Czesław Miłosz

Poet, prose writer and translator, received the Nobel Prize in Literature for 1980, the status of Righteous Among Nations. As well as the Order of the White Eagle, the oldest and highest decoration awarded by the Republic of Poland.

Born on 30 June 1911 in Szetejnie, Lithuania into a noble family using the Lubicz coat of arms, he studied Polish literature and law at the Stefan Batory University in Vilnius. A member of the poetic group Żagary, he made his literary debut as a poet in the ‘Alma MaterVilnensis’ magazine. During World War II, he moved to Warsaw, where he worked as a janitor in the University Library and participated in the literary life of the underground.

After World War II, Miłosz was posted to Washington D.C. and Paris as a diplomat by Poland’s communist government, but in 1951 he applied for a political asylum in France and hid in Maisons-Laffitte, the headquarters of the legendary emigrants' magazine Kultura. Two years later, Instytut Literacki ran by Jerzy Giedroyc, Kultura’s editor-in-chief, published Miłosz’s Zniewolony umysł (The Captive Mind), which explores the state of mind of people living in countries ruled by socialist regimes.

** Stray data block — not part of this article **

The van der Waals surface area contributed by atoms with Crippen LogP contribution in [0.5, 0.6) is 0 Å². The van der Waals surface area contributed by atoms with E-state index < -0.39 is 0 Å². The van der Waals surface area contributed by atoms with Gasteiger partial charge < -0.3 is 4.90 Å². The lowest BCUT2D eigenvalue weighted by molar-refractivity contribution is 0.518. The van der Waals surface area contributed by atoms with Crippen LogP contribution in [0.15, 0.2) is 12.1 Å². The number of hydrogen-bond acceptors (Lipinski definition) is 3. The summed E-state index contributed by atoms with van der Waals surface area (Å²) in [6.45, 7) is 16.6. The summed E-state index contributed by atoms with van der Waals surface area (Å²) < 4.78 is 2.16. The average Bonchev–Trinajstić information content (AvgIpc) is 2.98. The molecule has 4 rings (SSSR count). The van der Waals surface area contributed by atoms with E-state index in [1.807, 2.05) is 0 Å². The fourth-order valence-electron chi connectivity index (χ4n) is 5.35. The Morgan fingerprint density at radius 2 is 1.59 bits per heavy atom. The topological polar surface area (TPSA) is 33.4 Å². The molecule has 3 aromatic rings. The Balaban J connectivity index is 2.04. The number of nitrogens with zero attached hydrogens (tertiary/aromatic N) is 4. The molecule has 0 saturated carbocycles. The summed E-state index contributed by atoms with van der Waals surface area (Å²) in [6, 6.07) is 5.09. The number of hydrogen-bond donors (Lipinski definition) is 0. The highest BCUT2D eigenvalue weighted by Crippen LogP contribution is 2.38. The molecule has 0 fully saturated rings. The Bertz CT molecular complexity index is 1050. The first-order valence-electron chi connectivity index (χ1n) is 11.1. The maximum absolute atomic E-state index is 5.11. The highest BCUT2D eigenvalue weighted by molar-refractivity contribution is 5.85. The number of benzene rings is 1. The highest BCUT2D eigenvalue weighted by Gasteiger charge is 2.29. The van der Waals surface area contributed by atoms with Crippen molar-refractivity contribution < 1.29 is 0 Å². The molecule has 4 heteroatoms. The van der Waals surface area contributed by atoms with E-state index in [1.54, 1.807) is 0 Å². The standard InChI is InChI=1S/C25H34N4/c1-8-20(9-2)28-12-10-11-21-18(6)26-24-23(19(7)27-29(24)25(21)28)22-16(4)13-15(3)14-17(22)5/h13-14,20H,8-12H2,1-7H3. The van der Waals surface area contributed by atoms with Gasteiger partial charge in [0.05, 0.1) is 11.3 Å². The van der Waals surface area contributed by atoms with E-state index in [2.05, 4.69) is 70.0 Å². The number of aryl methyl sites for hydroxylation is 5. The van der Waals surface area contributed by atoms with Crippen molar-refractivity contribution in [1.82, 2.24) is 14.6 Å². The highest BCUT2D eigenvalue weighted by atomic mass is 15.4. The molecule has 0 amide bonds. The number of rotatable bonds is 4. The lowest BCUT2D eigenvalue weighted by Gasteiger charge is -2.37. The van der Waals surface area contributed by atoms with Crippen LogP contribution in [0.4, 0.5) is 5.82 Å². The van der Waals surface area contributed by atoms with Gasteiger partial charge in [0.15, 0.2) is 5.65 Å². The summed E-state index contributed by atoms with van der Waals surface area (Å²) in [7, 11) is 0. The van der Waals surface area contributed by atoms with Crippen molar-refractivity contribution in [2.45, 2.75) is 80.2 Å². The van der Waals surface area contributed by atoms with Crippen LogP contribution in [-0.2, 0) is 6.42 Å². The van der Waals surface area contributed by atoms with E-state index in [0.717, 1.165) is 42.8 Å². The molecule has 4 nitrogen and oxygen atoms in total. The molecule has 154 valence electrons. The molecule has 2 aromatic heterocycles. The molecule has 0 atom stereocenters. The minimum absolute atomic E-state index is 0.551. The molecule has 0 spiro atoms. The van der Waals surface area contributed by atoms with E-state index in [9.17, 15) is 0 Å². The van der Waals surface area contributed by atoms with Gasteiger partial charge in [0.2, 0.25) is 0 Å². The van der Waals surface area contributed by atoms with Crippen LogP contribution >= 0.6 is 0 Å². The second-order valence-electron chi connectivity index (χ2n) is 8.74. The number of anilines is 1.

In 1960, Miłosz emigrated to the United States, where he taught Slavic literature at Harvard and the University of California, Berkley. Even though he wrote different types of poetry, he was most acclaimed for his political poems.

In the Polish People's Republic, he was officially pronounced a traitor, and from 1951 to 1980 his works and his name were blacklisted. In 1978, Miłosz received the Neustadt International Prize for Literature, also called the ‘Small Nobel’, and in 1980 – the Nobel Prize in Literature.

In 1993, he returned to Poland and lived in Krakow. It is here that he wrote Legendy nowoczesności (‘Modern Legends’) and Piesek przydrożny  (Roadside Dog).

He died on 14 August 2004. He was buried in the Crypt of Merit on Mount Skałka in Krakow.